How Augmentative Communication Helps Individuals With Learning Disorders

 

Alternative and Augmentative Communication at Goodwill’s Assistive Technology Exchange Center

Video taken from the channel: OCGoodwill


 

Sensory storytelling helps children with a learning disability to communicate

Video taken from the channel: Mencap


 

Whats New with Augmentative Communication and Assistive Technologies

Video taken from the channel: University of California Television (UCTV)


 

Helping give a voice to people with ALS | Boston Children’s Augmentative Communication Program

Video taken from the channel: Boston Children’s Hospital


 

What is Augmentative Communication?

Video taken from the channel: Providence


 

Communicating with people who have a learning disability

Video taken from the channel: Pennine Care NHS Foundation Trust


 

Communication: speaking to people with a learning disability

Video taken from the channel: Mencap


Augmentative communication is an alternative way to help students and adults with language disorders use expressive language or receptive language. It is also known as supplemental communication, alternative communication, functional communication, assisted communication or facilitated communication. For people with disabilities that give rise to speech production problems many different methods are used to support and augment their communication.

These can include an individual method of sign and gesture, standardised signing and symbol systems or complex electronic devices. Augmentative and alternative communication is a general term used to refer to approaches, strategies, and tools, that enable children and adults with autism and speech and language disorders to communicate their wants, needs, thoughts, and emotions. Augmentative and alternative communication is not appropriate for everyone with a speech or language disorde. Why use Augmentative and Alternative Communication AAC can be used to help a person understand what is being said to them and/or to help a person express what they want to say. It can be useful for both short and long-term communication needs.

AAC may be suggested for people who have communication difficulties associated with other disabilities, such as. In many cases, students with communication disorders lack the ability to communicate successfully or they are fully nonverbal. This may be due to autism or other speech-inhibiting problems.

Fortunately, assistive technology for communication, also known as Augmentative and Alternative Communication (AAC) devices or systems, is available to help these students. Using a finger with the help of a keyguard, to isolate the keys; A major advantage of SGDs is that the device allows the individual to say and play with words, which helps the process of acquiring new words and language. In addition, pairing the communicated word with voice output may help the child with the auditory processing of spoken language. Non-verbal individuals can also use visuals as a way to communicate their needs, initiate communication, or respond. Visuals are especially useful with adults who have severe learning difficulties, autism or communication delay.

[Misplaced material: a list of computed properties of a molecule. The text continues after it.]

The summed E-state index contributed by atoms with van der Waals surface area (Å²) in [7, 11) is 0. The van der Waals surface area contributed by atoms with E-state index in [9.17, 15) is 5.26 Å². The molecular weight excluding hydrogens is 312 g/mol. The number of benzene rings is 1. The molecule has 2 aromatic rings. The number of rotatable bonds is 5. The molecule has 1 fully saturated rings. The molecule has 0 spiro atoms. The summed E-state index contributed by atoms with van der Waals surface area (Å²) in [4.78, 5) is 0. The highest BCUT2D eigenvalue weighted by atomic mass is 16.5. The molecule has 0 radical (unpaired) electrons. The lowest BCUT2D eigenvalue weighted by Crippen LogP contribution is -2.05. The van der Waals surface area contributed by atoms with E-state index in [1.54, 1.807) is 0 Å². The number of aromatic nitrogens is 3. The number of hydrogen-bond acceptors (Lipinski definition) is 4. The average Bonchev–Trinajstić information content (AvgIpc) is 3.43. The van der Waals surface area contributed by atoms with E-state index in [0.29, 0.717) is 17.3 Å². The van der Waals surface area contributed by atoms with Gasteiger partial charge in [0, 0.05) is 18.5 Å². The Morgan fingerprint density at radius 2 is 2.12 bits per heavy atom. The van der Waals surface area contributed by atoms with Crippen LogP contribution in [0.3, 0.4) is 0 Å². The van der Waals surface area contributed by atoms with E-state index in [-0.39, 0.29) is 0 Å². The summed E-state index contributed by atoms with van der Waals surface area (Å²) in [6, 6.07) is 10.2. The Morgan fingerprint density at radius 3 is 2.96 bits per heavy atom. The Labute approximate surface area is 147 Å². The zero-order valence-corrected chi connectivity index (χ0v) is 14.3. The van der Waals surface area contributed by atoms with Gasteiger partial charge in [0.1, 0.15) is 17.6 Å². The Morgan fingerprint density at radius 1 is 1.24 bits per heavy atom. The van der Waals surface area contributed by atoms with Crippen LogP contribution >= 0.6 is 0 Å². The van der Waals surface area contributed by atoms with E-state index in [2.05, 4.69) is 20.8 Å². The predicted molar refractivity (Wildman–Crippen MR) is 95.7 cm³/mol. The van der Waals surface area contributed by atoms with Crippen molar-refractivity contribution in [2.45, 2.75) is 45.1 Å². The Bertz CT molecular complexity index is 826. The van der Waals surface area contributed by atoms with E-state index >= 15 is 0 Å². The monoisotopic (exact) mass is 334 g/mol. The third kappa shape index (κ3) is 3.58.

Visuals are often easier to understand for some adults than spoken words. If a student requires a sign language interpreter or the use of augmentative communication, provide adequate space and time to accommodate these forms of communication. Some students with severe communication disorders will have deficits with the analytical skills required to read and write. Assistive listening devices (ALDs) help amplify the sounds you want to hear, especially where there’s a lot of background noise.

ALDs can be used with a hearing aid or cochlear implant to help a wearer hear certain sounds better. Augmentative and alternative communication (AAC) devices help people with communication disorders to express themselves. These devices can range.

Augmentative and Alternative Communication (AAC) This section features communication aids, sometimes known as Augmentative and Alternative Communication (AAC) and strategies.You may be able to use this equipment to supplement or replace spoken communication if you have difficulty speaking or are unable to speak.

List of related literature:

Language Intervention Strategies in Aphasia and Related Neurogenic Communication Disorders.

“Stroke Recovery and Rehabilitation” by Richard L. Harvey, MD, Richard F. Macko, MD, Joel Stein, MD, Carolee J. Winstein, PhD, PT, FAPTA, Richard D. Zorowitz, MD
from Stroke Recovery and Rehabilitation